You always remember your firsts. The first time you rode a bike. The first time you drove a car. Your first date. Your first kiss. The first time you said, “I love you.” Your first job. Your first house. Your baby’s first step. Your child’s first word.
The reason we remember our firsts is because they’re significant. They’re important. They’re the beginning of what is to come. Each one has the potential to develop and grow into something more.
It’s the same way with firsts in the Bible. The very first time an important word or phrase is mentioned in Scripture is significant because the meaning behind that first mention often establishes a precedent or a pattern that can be seen throughout the rest of the Bible. The first mention almost always contains the most complete and accurate meaning of the word. This not only serves as a key to understanding the word’s biblical concept, but it also provides a foundation for its fuller development in later parts of the Bible.
Over the next 21 days, as you read about first mentions, you’ll notice the principles God set in His Word from the very beginning. While each day unpacks a different word or phrase, I encourage you to go even deeper in His Word by looking up and meditating on the Scriptures listed for further study. When you spend time in the Word of God every day, something miraculous will happen. Your life will change and you will never be the same.
I’m excited about all that God is going to do in and through you over the next 21 days! I pray this devotional helps you fall more in love with the Bible and opens your eyes and heart to God’s Word in a whole new way.
Pastor Robert Morris
By Jelani Lewis
Then God said, "Let there be ," and there was light. Genesis 1:3 (NLT)
I get the privilege of driving my kids to school almost every morning. Our trip dialogue ranges from armadillos to futile explanations of allegorical worship lyrics. Whatever the conversation, we always conclude the same way. We pull into the school and say a prayer ending with “God, help us to be light today because the Lewises are light.” That statement, “The Lewises are light,” is more than cool alliteration; it’s our family mantra. It’s our declaration that to be a Lewis means wherever we go, we reflect the light of Jesus.
The first time “light” is mentioned in Scripture is in the creation narrative. Following a bleak description of the earth as formless, empty, and dark, God declares in Genesis 1:3, “Let there be light.” In this first mention of light, God intentionally gives us a foretaste of how He deals with dark conditions. Where there is a void, chaos, or lurking shadows, His remedy is the same: light.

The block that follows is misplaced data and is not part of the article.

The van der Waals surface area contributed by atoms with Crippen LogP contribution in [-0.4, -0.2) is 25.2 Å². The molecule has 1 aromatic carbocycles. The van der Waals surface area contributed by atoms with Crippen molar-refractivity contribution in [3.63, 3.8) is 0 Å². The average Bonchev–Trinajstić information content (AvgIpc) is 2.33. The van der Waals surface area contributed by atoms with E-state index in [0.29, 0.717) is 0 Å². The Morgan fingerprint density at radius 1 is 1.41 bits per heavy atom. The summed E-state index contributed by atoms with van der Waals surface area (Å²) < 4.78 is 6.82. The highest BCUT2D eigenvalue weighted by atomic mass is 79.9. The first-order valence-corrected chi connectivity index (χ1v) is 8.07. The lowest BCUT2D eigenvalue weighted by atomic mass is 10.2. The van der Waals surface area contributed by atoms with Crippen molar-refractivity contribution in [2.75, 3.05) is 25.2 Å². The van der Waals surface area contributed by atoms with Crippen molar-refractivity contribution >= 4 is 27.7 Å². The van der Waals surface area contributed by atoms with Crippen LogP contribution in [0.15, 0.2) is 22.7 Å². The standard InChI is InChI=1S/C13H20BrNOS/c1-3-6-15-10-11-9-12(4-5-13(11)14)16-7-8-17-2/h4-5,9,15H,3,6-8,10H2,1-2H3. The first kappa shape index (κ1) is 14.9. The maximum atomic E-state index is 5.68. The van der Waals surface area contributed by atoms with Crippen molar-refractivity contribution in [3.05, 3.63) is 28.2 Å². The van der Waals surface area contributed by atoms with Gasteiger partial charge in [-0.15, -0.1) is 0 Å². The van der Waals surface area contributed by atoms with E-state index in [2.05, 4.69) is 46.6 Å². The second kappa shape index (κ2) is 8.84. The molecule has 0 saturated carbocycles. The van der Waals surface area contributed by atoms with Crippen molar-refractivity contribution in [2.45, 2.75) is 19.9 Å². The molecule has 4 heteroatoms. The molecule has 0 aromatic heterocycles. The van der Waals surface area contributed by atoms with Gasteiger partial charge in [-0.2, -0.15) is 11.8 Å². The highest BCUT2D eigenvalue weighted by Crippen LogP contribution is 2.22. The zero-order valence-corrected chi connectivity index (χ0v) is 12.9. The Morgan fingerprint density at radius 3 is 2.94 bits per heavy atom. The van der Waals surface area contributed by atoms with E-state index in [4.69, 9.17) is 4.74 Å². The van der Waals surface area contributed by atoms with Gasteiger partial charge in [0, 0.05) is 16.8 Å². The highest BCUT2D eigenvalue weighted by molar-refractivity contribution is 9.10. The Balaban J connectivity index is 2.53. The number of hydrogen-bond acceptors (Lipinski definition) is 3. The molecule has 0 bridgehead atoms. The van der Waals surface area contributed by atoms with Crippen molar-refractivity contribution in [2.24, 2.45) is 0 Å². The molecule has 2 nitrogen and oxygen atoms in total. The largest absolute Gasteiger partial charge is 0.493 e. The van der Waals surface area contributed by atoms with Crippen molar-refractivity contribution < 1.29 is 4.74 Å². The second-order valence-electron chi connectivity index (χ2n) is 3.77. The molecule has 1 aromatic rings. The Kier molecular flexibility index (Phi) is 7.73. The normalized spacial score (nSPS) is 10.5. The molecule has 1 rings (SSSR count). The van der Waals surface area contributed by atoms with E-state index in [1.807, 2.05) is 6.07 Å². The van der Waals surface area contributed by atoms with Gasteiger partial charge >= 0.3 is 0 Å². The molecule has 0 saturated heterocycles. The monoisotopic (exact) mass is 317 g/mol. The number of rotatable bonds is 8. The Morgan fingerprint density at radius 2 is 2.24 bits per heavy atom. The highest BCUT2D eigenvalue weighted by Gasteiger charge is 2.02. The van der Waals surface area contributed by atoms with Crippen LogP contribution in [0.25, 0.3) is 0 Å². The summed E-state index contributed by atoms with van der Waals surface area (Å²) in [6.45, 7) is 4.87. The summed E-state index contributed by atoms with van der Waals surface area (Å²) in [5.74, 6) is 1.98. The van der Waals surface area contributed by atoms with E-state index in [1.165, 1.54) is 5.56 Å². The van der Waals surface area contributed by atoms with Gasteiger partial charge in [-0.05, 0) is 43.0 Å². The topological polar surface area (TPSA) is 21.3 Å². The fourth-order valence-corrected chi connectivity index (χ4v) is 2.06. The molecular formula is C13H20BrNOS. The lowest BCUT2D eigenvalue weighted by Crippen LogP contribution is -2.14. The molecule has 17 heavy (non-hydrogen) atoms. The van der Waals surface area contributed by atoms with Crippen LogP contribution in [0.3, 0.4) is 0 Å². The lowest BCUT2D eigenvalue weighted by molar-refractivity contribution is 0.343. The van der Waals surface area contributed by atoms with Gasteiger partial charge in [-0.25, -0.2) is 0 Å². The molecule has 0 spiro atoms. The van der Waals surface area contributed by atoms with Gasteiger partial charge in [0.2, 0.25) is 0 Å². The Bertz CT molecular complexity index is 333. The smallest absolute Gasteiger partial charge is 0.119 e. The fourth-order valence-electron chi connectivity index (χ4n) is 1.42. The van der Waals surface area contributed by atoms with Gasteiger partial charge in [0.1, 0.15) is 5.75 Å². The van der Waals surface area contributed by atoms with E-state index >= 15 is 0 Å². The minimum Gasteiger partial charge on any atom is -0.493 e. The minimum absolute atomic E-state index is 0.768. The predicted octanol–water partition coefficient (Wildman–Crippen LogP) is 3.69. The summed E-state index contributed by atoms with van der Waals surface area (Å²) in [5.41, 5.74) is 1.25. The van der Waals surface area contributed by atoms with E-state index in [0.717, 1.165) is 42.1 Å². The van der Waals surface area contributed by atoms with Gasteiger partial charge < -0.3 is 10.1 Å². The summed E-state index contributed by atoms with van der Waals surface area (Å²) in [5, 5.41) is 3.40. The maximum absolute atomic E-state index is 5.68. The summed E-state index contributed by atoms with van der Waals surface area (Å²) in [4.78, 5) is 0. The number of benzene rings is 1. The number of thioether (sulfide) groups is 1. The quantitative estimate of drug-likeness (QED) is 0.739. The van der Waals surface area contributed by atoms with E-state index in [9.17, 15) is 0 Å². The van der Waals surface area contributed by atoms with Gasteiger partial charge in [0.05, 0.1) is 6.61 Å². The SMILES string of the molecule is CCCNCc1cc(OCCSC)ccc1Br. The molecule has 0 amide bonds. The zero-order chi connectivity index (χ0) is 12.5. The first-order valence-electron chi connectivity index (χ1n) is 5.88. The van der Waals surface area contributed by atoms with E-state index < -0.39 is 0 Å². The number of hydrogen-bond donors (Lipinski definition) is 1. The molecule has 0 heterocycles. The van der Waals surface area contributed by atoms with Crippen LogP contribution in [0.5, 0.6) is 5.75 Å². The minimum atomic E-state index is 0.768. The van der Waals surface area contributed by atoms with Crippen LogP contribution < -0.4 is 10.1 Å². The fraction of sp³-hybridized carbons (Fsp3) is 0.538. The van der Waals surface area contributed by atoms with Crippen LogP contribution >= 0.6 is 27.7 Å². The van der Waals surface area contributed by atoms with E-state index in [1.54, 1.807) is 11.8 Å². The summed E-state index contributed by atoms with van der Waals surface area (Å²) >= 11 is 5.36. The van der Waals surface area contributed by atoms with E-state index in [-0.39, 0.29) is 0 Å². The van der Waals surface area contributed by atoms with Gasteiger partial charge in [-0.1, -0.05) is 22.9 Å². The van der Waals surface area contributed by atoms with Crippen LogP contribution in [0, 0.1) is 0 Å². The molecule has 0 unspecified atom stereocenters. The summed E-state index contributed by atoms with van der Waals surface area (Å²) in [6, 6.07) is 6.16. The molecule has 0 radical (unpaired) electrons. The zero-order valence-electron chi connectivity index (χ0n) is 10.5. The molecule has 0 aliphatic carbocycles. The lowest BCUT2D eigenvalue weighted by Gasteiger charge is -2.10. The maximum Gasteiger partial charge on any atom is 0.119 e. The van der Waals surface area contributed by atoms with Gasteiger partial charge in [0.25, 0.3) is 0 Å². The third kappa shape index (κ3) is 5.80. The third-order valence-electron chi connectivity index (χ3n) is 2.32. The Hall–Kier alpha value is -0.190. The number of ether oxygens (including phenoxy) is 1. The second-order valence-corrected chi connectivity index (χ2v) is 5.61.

This concept reappears when Jesus enters humanity. John 1:5 clearly communicates that the environment for Jesus’ bright entrance was darkness. Jesus then extends this calling to His followers by declaring, “You are the light of the world ... let your light shine before others, that they may see your good deeds and glorify your Father in heaven” (Matthew 5:14–16, NIV). In essence, Jesus is saying: The hearts of humanity are still dark, chaotic, and formless. As you love and serve those around you, darkness will flee and people will see Me.
When my kids go to school saying, “The Lewises are light,” they are committing to partner with the Holy Spirit as God’s remedy for darkness. Ultimately, the presence of light in any environment changes everything!
Friend, what if God has you at that school because there’s an emptiness there? What if you are in that neighborhood because it’s chaotic? What if you are on that job, in that group, or embedded in certain circumstances because God is speaking over that area what He declared from the beginning: “Let there be light.”
God, thank You for sending Jesus to earth as the light of the world. Thank You for allowing that light to penetrate my heart and bring hope and life. Help me today to let my light shine by loving and serving others so people can glorify You. In Jesus’ name, Amen.
The unfolding of your words gives light; it imparts understanding to the simple. Psalm 119:130 (ESV)